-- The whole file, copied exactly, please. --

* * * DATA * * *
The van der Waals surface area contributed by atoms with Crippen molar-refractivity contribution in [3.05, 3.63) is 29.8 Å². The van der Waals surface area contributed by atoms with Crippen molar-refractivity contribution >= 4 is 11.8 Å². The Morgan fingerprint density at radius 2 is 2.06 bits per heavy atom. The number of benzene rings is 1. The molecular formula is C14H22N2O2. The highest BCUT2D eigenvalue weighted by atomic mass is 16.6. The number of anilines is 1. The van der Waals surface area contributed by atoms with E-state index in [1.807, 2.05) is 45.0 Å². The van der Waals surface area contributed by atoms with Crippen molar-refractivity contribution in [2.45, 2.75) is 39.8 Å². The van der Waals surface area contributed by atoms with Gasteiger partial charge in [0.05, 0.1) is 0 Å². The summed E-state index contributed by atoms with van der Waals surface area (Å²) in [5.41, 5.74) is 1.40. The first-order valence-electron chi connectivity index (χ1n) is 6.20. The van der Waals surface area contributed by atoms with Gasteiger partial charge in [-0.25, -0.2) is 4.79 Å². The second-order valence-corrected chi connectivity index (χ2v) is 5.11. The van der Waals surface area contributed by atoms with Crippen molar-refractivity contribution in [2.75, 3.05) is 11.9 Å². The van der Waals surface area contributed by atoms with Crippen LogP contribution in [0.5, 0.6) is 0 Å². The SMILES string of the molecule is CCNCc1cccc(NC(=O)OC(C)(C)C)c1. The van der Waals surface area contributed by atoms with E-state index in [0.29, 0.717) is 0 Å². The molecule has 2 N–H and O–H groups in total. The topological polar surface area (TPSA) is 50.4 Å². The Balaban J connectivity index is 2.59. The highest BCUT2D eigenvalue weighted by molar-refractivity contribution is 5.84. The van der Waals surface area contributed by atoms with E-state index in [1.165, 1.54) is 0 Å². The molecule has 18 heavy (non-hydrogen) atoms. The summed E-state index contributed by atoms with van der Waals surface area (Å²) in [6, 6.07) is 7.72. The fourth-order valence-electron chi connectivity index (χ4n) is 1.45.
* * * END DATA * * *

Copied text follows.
The van der Waals surface area contributed by atoms with Crippen molar-refractivity contribution in [3.05, 3.63) is 29.8 Å². The van der Waals surface area contributed by atoms with Crippen molar-refractivity contribution >= 4 is 11.8 Å². The Morgan fingerprint density at radius 2 is 2.06 bits per heavy atom. The number of benzene rings is 1. The molecular formula is C14H22N2O2. The highest BCUT2D eigenvalue weighted by atomic mass is 16.6. The number of anilines is 1. The van der Waals surface area contributed by atoms with E-state index in [1.807, 2.05) is 45.0 Å². The van der Waals surface area contributed by atoms with Crippen molar-refractivity contribution in [2.45, 2.75) is 39.8 Å². The van der Waals surface area contributed by atoms with Gasteiger partial charge in [0.05, 0.1) is 0 Å². The summed E-state index contributed by atoms with van der Waals surface area (Å²) in [5.41, 5.74) is 1.40. The first-order valence-electron chi connectivity index (χ1n) is 6.20. The van der Waals surface area contributed by atoms with Gasteiger partial charge in [-0.25, -0.2) is 4.79 Å². The second-order valence-corrected chi connectivity index (χ2v) is 5.11. The van der Waals surface area contributed by atoms with Crippen molar-refractivity contribution in [2.75, 3.05) is 11.9 Å². The van der Waals surface area contributed by atoms with Crippen LogP contribution in [0.5, 0.6) is 0 Å². The SMILES string of the molecule is CCNCc1cccc(NC(=O)OC(C)(C)C)c1. The van der Waals surface area contributed by atoms with E-state index in [0.29, 0.717) is 0 Å². The molecule has 2 N–H and O–H groups in total. The topological polar surface area (TPSA) is 50.4 Å². The Balaban J connectivity index is 2.59. The highest BCUT2D eigenvalue weighted by molar-refractivity contribution is 5.84. The van der Waals surface area contributed by atoms with E-state index in [1.165, 1.54) is 0 Å². The molecule has 18 heavy (non-hydrogen) atoms. The summed E-state index contributed by atoms with van der Waals surface area (Å²) in [6, 6.07) is 7.72. The fourth-order valence-electron chi connectivity index (χ4n) is 1.45.